atlasWhat’s the difference between cash flow and profit?

Everyone in business should read Ayn Rand’s Atlas Shrugged. With all the Anti-Wall Street and anti-business rhetoric you hear daily, one might be afraid to own up to their capitalist leanings. Admitting that we work for money symbolizes capitalism. Ayn Rand said “Money demands of you the highest virtues.” Unfortunately, the general message out there today is: Dollars are money, money symbolizes capitalism; capitalism is immoral. Don’t believe it. Making money demands our best. Having money or spending money is not the same thing. The question to ask: Are you making money? Let’s have a reality check.

It is our belief, based on our day-to-day dealings with dozens of southeastern companies, that money remains tight, especially for small businesses. Further, many companies really don’t understand why things are the way they are. We hear the following frustrations:


The key to the above is these are excuses. There are plenty of companies doing well in the face of all these obstacles. Some of our readers might need a primer on today’s subject matter, cash flow and profit. Many of our readers are not graduates of Ivey League business schools and haven’t had anyone sit down with them and explain the difference between the two.

Profit—the gain received on a business undertaking after costs have been met. This presupposes that we understand and take into account the true cost of being in business and attribute overhead to our costs. It is here that most businesses make a mistake by underestimating their costs. Worse, many businesses really don’t know their true cost of operation and therefore consistently underbid.

Cash flow—the movement of money received and spent: The pattern of income and expenses, and its consequences for how much money is available at a given time. In business cash flow may be the most important thing to know. If you have a positive cash flow (more money coming in than going out) you stay in business. If you have a negative cash flow, you will first deplete your available cash, and then go through any borrowings you might have access to. At the end there is only death. The death of your business, hopes, dreams and aspirations. Not a good thing to have happen. But, it need not be this way.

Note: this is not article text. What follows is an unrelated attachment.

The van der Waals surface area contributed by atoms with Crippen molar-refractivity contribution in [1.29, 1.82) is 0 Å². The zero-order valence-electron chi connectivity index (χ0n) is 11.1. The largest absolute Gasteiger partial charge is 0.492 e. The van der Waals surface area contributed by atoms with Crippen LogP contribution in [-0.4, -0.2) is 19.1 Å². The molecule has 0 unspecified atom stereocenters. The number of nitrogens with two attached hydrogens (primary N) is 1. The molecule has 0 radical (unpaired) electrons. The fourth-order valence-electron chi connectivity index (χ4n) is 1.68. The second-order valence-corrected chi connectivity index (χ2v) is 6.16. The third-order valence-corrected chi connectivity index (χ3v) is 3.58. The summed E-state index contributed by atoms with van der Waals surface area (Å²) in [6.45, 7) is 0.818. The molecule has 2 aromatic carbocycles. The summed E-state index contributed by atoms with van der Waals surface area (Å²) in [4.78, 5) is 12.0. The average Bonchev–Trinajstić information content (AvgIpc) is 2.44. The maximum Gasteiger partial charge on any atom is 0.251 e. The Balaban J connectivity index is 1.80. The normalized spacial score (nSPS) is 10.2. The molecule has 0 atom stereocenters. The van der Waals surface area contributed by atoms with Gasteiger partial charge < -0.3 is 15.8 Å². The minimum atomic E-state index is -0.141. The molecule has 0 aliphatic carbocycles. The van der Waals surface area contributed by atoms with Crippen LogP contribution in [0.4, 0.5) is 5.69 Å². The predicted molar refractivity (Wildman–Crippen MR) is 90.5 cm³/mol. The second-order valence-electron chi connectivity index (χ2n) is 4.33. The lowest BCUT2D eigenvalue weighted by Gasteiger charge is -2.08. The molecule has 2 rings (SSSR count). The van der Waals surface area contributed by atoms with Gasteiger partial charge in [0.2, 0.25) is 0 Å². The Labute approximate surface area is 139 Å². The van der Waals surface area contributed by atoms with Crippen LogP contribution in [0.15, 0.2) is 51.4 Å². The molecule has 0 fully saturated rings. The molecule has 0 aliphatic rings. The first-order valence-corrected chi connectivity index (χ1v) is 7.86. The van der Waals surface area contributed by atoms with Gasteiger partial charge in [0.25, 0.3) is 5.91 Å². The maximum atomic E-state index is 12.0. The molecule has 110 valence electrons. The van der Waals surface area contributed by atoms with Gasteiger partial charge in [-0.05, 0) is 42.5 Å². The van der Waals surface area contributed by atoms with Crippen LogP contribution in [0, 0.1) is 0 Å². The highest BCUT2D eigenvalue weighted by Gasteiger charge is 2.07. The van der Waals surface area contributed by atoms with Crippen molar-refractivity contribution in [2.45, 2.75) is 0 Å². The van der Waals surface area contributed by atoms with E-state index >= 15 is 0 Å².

To keep the wolves at bay, you must first understand that what you think your problem is may not be the primary issue. We are amazed that marketing is usually the first expense cut instead of the last. Also, people and companies with negative cash flows wait until it is nearly impossible to do anything substantive while waiting for that mythical “big check” to come in or for that big piece of business to commence. Don’t wait. Instead, keep good books and spend a little money with your accountant (a good one) and ask that they independently look over your situation on a monthly basis, especially if you think financial statements are written in Greek.

Businesses can run for years on a positive cash flow while losing money month after month. This is a startling revelation for some people and hard to fathom. So, imagine there being a bubble over your company’s door. Into this bubble go your initial and subsequent investments, collections and deposits. Out of this bubble come your expenditures. The confusion occurs when revenues and expenditures are not matched, i.e. money coming in does not go for expenses incurred but rather goes to refilling the pot (bubble). Unfortunately, that’s the way businesses tend to operate, not knowing whether a particular job was profitable or not. No wonder it’s easy to get confused.

Even if you are not a cost accountant, all you really need to do is diligently look at your monthly financial statements. Like it or not, if your Income Statement shows you losing money two months in a row, take action! Bring your expenses down to be in line with your income. Sooner or later not making money (a profit) will catch up with you. Don’t depend strictly on cash flow. Good Selling!